They say time passes more quickly as you get older. That really wasn't true for me this year. This was a long, eventful year, filled with 365 busy days.
For me, much of 2003 revolved around travel. In fact, at one time or another I spent the equivalent of a full month away from home, and it's not really a surprise that my car turned over 100,000 miles this fall. I started things off by ringing in the New Year in Chicago, where I caught my first professional basketball game. I didn't join the throng of revelers at Navy Pier, but I did have a lovely view of the New Year's fireworks there from my tenth-floor room in a hotel out by O'Hare. In the spring I had a wonderful time in California, where I did a lot of hiking and watched some baseball. I enjoyed the Taste of Chicago food fair on Independence Day weekend, and in August I traveled down to Alabama to see my former student Brad Nelson, who's playing AA baseball there. I'll be continuing the sports travel theme right before Christmas, when I hope to see my first professional football game in St. Louis.
November 21 marked the start of my 21st year teaching at Garrigan, and last spring I was honored with the special sweater the school gives to twenty-year veterans. We've got a really good group of kids at school right now, and things have mostly been going well with my math classes. I was especially pleased in speech season when the one-act play I had worked closely with was selected for all-state. While the judge there (a professional actress who seemed rather stuck on herself) didn't seem to care much for it, it's really getting to all-state that is the honor. I was also pleased to take the quiz bowl team on their sixth trip to nationals, this time to St. Louis. They won their first game there and were close in their others for a respectable showing overall. I also continued to work with student council, intramural basketball, and the weekly school radio show, all of which went pretty smoothly this year.
My second job as an adjunct instructor at Iowa Lakes Community College kept me very busy, with classes every term. In July I taught every single morning, plus two nights a week. It's amazing to think that it's already ten years that I've been teaching at the college-time does fly.
I continue to serve as worship leader at the First Congregational Church, which means I'm up in front every Sunday leading assorted prayers. I'm on the board of directors at church, and I'm also still on the board for the Iowa Council of Teachers of Mathematics. My biggest job there this past year was completely re-designing the organization's website. Fortunately, everybody seemed to like the results.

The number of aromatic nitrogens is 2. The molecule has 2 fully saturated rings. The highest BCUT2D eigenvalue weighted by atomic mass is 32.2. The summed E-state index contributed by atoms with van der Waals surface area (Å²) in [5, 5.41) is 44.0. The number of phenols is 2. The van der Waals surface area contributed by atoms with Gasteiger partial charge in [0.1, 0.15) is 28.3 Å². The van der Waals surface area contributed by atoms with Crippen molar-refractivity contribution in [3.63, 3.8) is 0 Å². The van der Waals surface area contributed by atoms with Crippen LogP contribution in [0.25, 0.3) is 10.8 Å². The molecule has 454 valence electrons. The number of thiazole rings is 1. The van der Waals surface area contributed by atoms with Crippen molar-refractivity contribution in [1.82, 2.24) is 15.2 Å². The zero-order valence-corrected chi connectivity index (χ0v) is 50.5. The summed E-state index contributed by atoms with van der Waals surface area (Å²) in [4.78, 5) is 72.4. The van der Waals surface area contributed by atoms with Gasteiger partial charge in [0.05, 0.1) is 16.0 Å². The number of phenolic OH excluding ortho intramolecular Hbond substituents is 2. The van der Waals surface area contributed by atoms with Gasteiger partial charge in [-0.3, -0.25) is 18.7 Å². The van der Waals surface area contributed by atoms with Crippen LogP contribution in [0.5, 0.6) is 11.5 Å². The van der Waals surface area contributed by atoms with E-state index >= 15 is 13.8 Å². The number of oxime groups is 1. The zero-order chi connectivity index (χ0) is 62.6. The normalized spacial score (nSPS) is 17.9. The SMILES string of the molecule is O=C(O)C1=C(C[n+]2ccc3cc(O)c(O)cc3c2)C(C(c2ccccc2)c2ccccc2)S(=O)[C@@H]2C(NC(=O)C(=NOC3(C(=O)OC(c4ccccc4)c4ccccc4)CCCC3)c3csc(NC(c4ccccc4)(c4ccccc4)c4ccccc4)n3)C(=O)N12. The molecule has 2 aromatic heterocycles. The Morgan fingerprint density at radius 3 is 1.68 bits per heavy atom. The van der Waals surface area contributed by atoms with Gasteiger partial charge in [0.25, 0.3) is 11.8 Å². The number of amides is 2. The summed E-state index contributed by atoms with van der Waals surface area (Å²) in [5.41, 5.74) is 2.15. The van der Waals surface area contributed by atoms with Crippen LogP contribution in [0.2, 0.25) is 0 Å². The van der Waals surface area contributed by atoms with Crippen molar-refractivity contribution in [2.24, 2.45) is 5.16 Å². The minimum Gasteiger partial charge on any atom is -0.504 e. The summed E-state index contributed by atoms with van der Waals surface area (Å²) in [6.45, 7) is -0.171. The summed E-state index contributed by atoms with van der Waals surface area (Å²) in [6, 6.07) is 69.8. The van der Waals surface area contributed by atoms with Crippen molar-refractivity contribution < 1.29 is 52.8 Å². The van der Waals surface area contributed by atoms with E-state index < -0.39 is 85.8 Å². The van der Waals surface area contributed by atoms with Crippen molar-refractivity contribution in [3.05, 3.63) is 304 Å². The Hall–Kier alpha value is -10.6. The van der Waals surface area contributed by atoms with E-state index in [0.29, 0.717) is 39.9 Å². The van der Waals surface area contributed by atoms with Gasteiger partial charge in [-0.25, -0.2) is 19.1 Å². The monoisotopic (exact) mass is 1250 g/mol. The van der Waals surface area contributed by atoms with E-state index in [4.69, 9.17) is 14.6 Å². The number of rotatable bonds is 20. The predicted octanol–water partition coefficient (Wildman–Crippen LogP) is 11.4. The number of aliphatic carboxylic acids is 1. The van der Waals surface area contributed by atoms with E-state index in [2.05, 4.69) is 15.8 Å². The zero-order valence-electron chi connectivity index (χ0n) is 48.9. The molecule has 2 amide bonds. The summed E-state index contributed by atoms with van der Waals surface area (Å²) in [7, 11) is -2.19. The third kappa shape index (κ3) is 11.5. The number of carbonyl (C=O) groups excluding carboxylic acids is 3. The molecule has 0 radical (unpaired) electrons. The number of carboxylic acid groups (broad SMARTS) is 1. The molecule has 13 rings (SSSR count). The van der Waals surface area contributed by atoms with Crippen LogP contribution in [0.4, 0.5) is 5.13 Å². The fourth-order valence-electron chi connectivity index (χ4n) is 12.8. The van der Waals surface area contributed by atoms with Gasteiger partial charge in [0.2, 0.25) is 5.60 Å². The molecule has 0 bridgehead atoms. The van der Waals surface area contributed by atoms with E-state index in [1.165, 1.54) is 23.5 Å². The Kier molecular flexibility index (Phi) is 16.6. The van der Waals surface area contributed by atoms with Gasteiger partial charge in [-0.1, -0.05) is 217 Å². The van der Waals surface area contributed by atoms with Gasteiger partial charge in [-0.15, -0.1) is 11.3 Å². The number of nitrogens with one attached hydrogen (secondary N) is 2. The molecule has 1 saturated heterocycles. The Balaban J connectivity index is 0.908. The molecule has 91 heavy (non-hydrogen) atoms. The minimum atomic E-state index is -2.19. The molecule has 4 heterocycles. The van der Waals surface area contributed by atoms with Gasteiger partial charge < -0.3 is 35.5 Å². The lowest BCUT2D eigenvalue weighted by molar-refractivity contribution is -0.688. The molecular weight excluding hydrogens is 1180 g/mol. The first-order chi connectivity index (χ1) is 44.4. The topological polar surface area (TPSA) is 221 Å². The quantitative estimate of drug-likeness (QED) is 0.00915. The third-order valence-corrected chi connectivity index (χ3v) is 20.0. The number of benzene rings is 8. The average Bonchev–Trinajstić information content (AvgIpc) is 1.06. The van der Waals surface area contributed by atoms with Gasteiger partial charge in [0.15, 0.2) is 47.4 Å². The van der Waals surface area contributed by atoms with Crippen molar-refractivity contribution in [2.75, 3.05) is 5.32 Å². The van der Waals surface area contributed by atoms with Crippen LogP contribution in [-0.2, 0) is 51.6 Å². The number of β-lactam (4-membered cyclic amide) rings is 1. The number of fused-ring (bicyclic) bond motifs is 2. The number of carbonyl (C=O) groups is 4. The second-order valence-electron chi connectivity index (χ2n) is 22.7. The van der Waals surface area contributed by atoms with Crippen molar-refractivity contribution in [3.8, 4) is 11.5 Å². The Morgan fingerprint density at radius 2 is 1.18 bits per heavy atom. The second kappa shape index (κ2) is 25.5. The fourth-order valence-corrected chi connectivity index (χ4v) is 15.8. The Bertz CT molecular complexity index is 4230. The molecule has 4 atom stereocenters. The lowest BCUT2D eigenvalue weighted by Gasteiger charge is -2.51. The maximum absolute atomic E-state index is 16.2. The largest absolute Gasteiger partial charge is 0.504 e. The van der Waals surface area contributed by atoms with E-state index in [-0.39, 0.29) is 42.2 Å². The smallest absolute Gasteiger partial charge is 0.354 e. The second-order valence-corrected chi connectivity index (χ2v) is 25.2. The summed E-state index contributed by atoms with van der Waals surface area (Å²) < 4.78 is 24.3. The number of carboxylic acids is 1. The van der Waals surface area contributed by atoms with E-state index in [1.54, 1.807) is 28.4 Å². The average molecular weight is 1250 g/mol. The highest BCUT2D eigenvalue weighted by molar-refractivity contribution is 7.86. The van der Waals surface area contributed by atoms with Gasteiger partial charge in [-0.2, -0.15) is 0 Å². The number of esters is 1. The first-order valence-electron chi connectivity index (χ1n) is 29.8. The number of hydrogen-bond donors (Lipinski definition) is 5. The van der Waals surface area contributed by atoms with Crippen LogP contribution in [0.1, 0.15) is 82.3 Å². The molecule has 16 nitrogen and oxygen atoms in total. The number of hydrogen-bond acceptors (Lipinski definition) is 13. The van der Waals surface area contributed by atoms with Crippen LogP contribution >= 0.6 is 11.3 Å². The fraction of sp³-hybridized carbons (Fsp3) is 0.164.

We had some really tragic news in the family this past year. On a Sunday in mid-January I got a phone call with the sad news that my nephew Josh had taken his life. I joined the whole family and what seemed like every teenager in Oskaloosa for one of the largest funerals I've ever been to. It was good to see everyone, I certainly wish it had not been under such horrible circumstances.
With Josh's death, it's certainly been a year of adjustment for Steve and Terry. Fortunately, most of the rest of their year was more positive. Steve is delighted that he's finally working days at Pella Windows, so he can actually see his family for a change. Terry is working at a law firm, and Michelle is now a sophomore and is doing well in school. Hannah, the oldest of their adopted children, is now at Eldora-New Providence, where she is a senior. Steve will be hosting our family Christmas this year, and I'm looking forward to going down to Oskaloosa for that.
Paul probably had the most noteworthy year of anyone in my family. His biggest event was probably testifying before a Congressional committee. For years he has done negotiations for the public school teachers' union, and Senator Harkin asked him to describe how skyrocketing insurance costs have affected teachers. Then in the fall, Paul was honored by his fellow Spanish teachers by being named Teacher of the Year by the Iowa World Languages Association. Paul continues his second job as the pastor for two congregations-one at a tiny small-town church and the other a Spanish-speaking congregation within the large Methodist church in Oskaloosa. Nancy has been taking Spanish lessons in addition to teaching special ed classes. Rachel is studying at Simpson College, where she works with the drama program, and Tim is now a senior in high school.
Margaret has joined me in teaching college-level classes. They have a center of Northeast Iowa Community College virtually adjacent to Crestwood High School, and she's now teaching advanced Spanish for college credit. She's lost quite a bit of weight from dieting and working out. I visited her in Decorah a couple of times, and she once again came over to help out at our quiz bowl tournament at Garrigan.
John and Janet are still in Maquoketa. It amazed me when Janet sent an e-mail reminding me that this November marked John's fiftieth birthday. She "honored" him with one of those newspaper ads with an embarrassing childhood picture. John continues to be the English department at Andrew High School, and Janet works as a high-level executive assistant for an insurance company in Dubuque.
I didn't see much of the extended family this year; in fact most of my contact was at Josh's funeral. I'm looking forward to happier events like Tim's graduation or family reunions that will be coming up in 2004. From what I hear, though, both the Burrows and the Millers are mostly doing well.
I hope all is well with you, too. May the holidays be a happy time for all of you, and the New Year bring you blessings and joy.
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